Mr. W. Peel

thought it most desirable that the subject should not be any further discussed.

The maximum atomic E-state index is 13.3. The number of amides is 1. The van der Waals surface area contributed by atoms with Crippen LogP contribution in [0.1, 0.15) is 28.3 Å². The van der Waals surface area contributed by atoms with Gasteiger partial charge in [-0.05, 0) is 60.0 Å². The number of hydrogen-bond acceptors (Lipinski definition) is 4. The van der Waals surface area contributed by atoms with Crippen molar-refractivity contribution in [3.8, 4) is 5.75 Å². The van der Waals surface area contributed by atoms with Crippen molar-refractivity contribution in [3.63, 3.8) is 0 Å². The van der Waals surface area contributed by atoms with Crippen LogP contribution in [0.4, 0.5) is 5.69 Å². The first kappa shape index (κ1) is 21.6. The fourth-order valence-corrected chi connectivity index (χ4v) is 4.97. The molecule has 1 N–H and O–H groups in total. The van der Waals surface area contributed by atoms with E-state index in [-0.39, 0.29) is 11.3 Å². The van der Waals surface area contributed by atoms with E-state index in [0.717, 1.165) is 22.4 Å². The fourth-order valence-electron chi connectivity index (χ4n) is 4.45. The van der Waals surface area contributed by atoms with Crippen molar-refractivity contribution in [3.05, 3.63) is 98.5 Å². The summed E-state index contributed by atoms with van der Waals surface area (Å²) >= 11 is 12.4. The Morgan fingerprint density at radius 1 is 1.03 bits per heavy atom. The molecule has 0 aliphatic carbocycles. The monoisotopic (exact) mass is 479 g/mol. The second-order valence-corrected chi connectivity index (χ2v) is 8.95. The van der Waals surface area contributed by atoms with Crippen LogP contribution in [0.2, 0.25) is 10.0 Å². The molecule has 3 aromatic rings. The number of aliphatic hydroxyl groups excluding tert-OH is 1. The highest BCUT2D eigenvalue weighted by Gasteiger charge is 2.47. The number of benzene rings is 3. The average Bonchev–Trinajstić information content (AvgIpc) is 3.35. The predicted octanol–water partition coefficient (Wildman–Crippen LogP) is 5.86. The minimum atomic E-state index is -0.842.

Upon the question being again put from the Chair, that the Address be adopted,